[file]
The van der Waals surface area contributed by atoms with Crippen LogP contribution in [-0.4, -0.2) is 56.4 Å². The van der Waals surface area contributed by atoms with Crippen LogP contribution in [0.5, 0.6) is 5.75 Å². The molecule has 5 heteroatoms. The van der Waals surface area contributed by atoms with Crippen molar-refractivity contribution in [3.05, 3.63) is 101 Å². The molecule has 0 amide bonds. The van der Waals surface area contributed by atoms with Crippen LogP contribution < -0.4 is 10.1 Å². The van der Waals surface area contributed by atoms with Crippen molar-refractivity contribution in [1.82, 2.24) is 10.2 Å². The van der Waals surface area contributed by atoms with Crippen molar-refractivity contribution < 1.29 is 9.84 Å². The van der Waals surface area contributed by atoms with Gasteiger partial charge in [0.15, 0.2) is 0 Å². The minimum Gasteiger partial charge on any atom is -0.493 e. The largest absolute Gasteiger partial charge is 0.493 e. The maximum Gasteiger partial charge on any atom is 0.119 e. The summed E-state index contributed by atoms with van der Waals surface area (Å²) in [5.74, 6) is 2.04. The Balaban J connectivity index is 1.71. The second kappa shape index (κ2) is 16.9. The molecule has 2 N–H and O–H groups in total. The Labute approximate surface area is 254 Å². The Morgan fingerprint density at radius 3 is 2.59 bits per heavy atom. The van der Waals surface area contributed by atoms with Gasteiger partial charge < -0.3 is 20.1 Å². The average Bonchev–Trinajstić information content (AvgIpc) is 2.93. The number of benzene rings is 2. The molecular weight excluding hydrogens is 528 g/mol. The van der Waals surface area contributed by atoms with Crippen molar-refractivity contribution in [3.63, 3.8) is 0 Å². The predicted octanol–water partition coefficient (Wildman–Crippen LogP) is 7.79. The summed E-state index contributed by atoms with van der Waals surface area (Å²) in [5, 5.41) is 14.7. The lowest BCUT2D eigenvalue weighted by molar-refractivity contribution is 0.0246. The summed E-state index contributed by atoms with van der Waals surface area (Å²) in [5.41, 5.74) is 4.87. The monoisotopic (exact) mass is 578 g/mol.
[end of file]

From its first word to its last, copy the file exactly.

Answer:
The van der Waals surface area contributed by atoms with Crippen LogP contribution in [-0.4, -0.2) is 56.4 Å². The van der Waals surface area contributed by atoms with Crippen LogP contribution in [0.5, 0.6) is 5.75 Å². The molecule has 5 heteroatoms. The van der Waals surface area contributed by atoms with Crippen molar-refractivity contribution in [3.05, 3.63) is 101 Å². The molecule has 0 amide bonds. The van der Waals surface area contributed by atoms with Crippen LogP contribution < -0.4 is 10.1 Å². The van der Waals surface area contributed by atoms with Crippen molar-refractivity contribution in [1.82, 2.24) is 10.2 Å². The van der Waals surface area contributed by atoms with Crippen molar-refractivity contribution < 1.29 is 9.84 Å². The van der Waals surface area contributed by atoms with Gasteiger partial charge in [0.15, 0.2) is 0 Å². The minimum Gasteiger partial charge on any atom is -0.493 e. The largest absolute Gasteiger partial charge is 0.493 e. The maximum Gasteiger partial charge on any atom is 0.119 e. The summed E-state index contributed by atoms with van der Waals surface area (Å²) in [5.74, 6) is 2.04. The Balaban J connectivity index is 1.71. The second kappa shape index (κ2) is 16.9. The molecule has 2 N–H and O–H groups in total. The Labute approximate surface area is 254 Å². The Morgan fingerprint density at radius 3 is 2.59 bits per heavy atom. The van der Waals surface area contributed by atoms with Gasteiger partial charge < -0.3 is 20.1 Å². The average Bonchev–Trinajstić information content (AvgIpc) is 2.93. The number of benzene rings is 2. The molecular weight excluding hydrogens is 528 g/mol. The van der Waals surface area contributed by atoms with Crippen molar-refractivity contribution in [3.63, 3.8) is 0 Å². The predicted octanol–water partition coefficient (Wildman–Crippen LogP) is 7.79. The summed E-state index contributed by atoms with van der Waals surface area (Å²) in [5, 5.41) is 14.7. The lowest BCUT2D eigenvalue weighted by molar-refractivity contribution is 0.0246. The summed E-state index contributed by atoms with van der Waals surface area (Å²) in [5.41, 5.74) is 4.87. The monoisotopic (exact) mass is 578 g/mol.